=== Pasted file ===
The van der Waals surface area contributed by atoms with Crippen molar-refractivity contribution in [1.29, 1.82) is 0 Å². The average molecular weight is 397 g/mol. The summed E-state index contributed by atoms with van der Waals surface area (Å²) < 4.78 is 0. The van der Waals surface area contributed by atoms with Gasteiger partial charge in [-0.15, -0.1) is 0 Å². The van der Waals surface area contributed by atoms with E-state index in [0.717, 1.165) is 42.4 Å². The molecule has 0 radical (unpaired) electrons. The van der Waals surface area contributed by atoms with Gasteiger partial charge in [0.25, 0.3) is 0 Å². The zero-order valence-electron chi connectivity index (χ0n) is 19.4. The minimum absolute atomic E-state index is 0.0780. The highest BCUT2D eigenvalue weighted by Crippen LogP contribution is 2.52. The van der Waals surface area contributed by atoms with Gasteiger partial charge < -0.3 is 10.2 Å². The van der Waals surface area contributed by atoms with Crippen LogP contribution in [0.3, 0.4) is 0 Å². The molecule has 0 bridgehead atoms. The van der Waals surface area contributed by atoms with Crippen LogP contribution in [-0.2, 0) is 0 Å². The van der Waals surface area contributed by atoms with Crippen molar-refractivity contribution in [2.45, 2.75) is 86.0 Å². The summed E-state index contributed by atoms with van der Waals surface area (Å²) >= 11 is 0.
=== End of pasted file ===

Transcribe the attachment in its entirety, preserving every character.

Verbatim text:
The van der Waals surface area contributed by atoms with Crippen molar-refractivity contribution in [1.29, 1.82) is 0 Å². The average molecular weight is 397 g/mol. The summed E-state index contributed by atoms with van der Waals surface area (Å²) < 4.78 is 0. The van der Waals surface area contributed by atoms with Gasteiger partial charge in [-0.15, -0.1) is 0 Å². The van der Waals surface area contributed by atoms with E-state index in [0.717, 1.165) is 42.4 Å². The molecule has 0 radical (unpaired) electrons. The van der Waals surface area contributed by atoms with Gasteiger partial charge in [0.25, 0.3) is 0 Å². The zero-order valence-electron chi connectivity index (χ0n) is 19.4. The minimum absolute atomic E-state index is 0.0780. The highest BCUT2D eigenvalue weighted by Crippen LogP contribution is 2.52. The van der Waals surface area contributed by atoms with Gasteiger partial charge < -0.3 is 10.2 Å². The van der Waals surface area contributed by atoms with Crippen LogP contribution in [0.3, 0.4) is 0 Å². The molecule has 0 bridgehead atoms. The van der Waals surface area contributed by atoms with Crippen LogP contribution in [-0.2, 0) is 0 Å². The van der Waals surface area contributed by atoms with Crippen molar-refractivity contribution in [2.45, 2.75) is 86.0 Å². The summed E-state index contributed by atoms with van der Waals surface area (Å²) >= 11 is 0.